4. Rule 16(k) Certification. Rule 16(k) requires that the brief contain a certification of counsel that the brief complies with all rules governing briefs. This Certification should appear on the last page of the brief.
5. Addenda to the briefs. The appellant’s brief must include an addendum containing: (1) the decision, findings, etc., pertinent to the issue on appeal and (2) copies of statutes, rules or regulations cited but not otherwise reproduced in the appellant’s brief. The appellee’s brief must also include an addendum containing the statutes, rules or regulations cited but not otherwise reproduced in appellee’s brief. The addenda should have a table of contents and should be consecutively paginated.
6. Form of briefs. Rule 20 sets forth specific requirements for the form of briefs:
- Length: Primary briefs cannot exceed 50 pages, exclusive of tables and addenda. A reply brief cannot exceed 20 pages.
- Paper: Standard 8.5 x 11 inch paper should be used.
- Binding: Pages should be bound on their left side.
- Margins: The top and bottom margins should be 1” while the left and right margins should be 1.5”, so that the text area is 5.5” by 9”. Page numbers can appear in the margin.
- Typeface: A monospaced font such as Pica or Courier should be used. Type for both text and footnotes should be 12 point with character spacing such that no more than 10.5 characters fit with one horizontal inch.
- Spacing: Text should be double spaced except for footnotes, headings and indented quotations.
- Printing on both sides of pages: Is allowed.
- Cover colors: Appellant’s brief-Blue; Appellee’s brief-Red; Reply brief-Gray; Intervenor/Amicus brief-Green
- Information on cover of brief: The cover should contain the name of the court, the case number, the title of the case (e.g. Jones v. Smith), the nature of the proceeding and the name of the lower court (e.g. “On appeal from a judgment of the Suffolk Superior Court”)
- The title of the document (e.g. “Brief for the Appellant”)
- The name, BBO number, firm name (if any), address, telephone number and email address of counsel.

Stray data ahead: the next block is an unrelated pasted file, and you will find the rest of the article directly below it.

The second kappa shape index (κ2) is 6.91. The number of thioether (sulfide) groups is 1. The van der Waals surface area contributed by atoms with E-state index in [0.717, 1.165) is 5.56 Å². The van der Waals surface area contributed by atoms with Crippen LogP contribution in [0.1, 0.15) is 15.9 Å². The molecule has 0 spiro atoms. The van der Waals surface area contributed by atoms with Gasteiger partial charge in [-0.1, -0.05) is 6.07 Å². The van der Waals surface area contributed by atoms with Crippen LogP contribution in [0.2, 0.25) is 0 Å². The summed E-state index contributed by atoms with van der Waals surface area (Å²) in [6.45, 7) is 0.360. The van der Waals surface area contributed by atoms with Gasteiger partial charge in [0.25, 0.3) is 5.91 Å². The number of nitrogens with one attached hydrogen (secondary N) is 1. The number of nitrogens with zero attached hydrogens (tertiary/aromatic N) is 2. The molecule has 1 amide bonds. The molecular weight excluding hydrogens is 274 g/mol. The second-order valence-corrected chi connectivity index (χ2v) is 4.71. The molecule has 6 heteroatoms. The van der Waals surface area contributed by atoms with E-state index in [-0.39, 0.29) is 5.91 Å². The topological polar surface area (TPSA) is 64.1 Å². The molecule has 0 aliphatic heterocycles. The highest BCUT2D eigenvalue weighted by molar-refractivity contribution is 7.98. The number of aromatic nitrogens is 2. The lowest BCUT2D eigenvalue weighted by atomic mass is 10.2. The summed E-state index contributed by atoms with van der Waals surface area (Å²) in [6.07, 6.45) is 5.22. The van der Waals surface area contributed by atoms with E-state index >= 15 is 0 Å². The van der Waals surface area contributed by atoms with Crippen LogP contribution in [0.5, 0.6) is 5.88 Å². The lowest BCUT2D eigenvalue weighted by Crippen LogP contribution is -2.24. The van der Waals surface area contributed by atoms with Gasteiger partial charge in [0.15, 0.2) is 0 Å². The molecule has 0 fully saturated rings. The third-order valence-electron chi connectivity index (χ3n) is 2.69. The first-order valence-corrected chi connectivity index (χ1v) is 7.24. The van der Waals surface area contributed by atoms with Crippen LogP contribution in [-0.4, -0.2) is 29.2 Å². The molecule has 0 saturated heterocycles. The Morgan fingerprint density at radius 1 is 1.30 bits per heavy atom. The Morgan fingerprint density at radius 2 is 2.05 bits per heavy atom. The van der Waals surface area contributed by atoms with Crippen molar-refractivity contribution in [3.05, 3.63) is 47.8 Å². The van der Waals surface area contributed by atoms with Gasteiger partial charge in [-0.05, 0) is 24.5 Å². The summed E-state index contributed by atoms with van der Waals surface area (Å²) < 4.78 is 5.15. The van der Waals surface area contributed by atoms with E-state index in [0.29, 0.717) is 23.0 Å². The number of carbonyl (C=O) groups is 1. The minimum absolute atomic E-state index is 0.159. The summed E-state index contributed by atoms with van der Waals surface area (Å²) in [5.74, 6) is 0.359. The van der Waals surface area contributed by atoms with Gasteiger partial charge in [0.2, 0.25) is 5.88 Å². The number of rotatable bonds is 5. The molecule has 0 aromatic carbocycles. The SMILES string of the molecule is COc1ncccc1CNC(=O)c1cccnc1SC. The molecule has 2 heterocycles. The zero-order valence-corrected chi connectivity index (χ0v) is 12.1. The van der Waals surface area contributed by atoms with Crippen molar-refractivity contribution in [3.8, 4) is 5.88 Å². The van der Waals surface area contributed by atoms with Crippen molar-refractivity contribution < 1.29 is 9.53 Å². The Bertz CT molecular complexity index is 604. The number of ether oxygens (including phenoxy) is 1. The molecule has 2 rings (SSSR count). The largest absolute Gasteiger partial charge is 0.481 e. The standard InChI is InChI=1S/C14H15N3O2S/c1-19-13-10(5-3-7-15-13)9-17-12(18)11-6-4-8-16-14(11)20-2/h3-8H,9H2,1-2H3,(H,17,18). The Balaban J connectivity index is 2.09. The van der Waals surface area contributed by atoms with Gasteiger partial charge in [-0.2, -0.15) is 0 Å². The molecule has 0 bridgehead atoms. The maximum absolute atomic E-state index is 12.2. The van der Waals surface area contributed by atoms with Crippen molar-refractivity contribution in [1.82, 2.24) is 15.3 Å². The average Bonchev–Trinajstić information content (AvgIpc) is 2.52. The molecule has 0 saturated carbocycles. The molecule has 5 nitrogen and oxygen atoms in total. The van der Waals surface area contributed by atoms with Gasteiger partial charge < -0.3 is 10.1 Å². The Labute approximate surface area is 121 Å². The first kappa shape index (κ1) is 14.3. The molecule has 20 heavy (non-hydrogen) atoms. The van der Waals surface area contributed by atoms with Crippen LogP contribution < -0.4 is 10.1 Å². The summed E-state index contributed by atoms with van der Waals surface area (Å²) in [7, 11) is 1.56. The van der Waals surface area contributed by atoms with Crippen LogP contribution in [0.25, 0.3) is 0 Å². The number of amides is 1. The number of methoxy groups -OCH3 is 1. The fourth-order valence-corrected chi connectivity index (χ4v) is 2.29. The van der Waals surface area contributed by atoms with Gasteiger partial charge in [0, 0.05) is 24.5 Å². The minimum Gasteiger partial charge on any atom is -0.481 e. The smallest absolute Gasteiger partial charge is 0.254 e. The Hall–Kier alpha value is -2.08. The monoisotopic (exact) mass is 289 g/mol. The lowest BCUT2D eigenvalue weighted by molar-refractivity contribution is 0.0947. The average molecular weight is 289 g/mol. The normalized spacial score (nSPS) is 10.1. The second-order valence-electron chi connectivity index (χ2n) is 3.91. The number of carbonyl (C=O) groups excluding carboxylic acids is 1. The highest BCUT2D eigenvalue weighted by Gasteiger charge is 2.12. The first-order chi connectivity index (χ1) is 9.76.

7. Filing and service of briefs. The appellant is to file four paper copies of the brief and serve two on counsel for each party separately represented. In the alternative, the brief may be electronically filed using the Appeals Court’s e-filing system, discussed below.
8. Certificate of Service. The items filed on paper should be accompanied by a separate certificate of service. The Court prefers a separate document to a certificate appearing as part of a document.
1. Appendix contents. The appendix must contain, at a minimum: the lower court docket; the first pleading filed in the lower court; a copy of any pleading referred to in the brief; and a copy of the judgment or decision appealed from. Rule 18(a); Clerk’s Guide to Appeals (http://www.mass.gov/courts/appealscourt/guide-to-appeals.html#civil-K). In addition, the appendix should contain any other parts of the record to which the parties wish to direct the attention of the Court. Rule 18(a). Unless they have independent significance, memoranda of law in the lower court should not be included in the appendix.
Usually, the appellant includes in the appendix any items counter-designated by the appellee, although the rules provide that a dispute as to the contents of the appendix shall be settled by the lower court. Rule 18(b). The cost of producing the appendix is initially born by the appellant. However, if the appellant considers items designated by the appellee to be unnecessary to the appeal, the appellant can so advise the appellee and the appellee then must advance the cost of including those parts.